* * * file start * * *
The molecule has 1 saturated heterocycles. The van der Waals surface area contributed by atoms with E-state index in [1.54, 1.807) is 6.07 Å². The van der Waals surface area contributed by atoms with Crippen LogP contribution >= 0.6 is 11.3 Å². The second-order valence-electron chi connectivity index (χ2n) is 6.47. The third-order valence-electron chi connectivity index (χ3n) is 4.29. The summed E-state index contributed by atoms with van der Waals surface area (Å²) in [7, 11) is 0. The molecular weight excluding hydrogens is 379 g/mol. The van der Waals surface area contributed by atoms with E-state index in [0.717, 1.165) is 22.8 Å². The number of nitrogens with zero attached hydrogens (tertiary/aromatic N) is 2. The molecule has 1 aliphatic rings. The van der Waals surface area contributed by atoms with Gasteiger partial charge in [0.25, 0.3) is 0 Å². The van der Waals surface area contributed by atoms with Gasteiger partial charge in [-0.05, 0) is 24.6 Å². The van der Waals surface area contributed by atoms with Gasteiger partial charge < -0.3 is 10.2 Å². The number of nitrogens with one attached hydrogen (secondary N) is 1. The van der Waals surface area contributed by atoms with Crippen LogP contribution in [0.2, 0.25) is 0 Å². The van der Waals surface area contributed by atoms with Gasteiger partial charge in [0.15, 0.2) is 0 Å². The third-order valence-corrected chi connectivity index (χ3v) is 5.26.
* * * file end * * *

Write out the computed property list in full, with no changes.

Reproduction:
The molecule has 1 saturated heterocycles. The van der Waals surface area contributed by atoms with E-state index in [1.54, 1.807) is 6.07 Å². The van der Waals surface area contributed by atoms with Crippen LogP contribution >= 0.6 is 11.3 Å². The second-order valence-electron chi connectivity index (χ2n) is 6.47. The third-order valence-electron chi connectivity index (χ3n) is 4.29. The summed E-state index contributed by atoms with van der Waals surface area (Å²) in [7, 11) is 0. The molecular weight excluding hydrogens is 379 g/mol. The van der Waals surface area contributed by atoms with E-state index in [0.717, 1.165) is 22.8 Å². The number of nitrogens with zero attached hydrogens (tertiary/aromatic N) is 2. The molecule has 1 aliphatic rings. The van der Waals surface area contributed by atoms with Gasteiger partial charge in [0.25, 0.3) is 0 Å². The van der Waals surface area contributed by atoms with Gasteiger partial charge in [-0.05, 0) is 24.6 Å². The van der Waals surface area contributed by atoms with Gasteiger partial charge < -0.3 is 10.2 Å². The number of nitrogens with one attached hydrogen (secondary N) is 1. The van der Waals surface area contributed by atoms with Crippen LogP contribution in [0.2, 0.25) is 0 Å². The van der Waals surface area contributed by atoms with Gasteiger partial charge in [0.15, 0.2) is 0 Å². The third-order valence-corrected chi connectivity index (χ3v) is 5.26.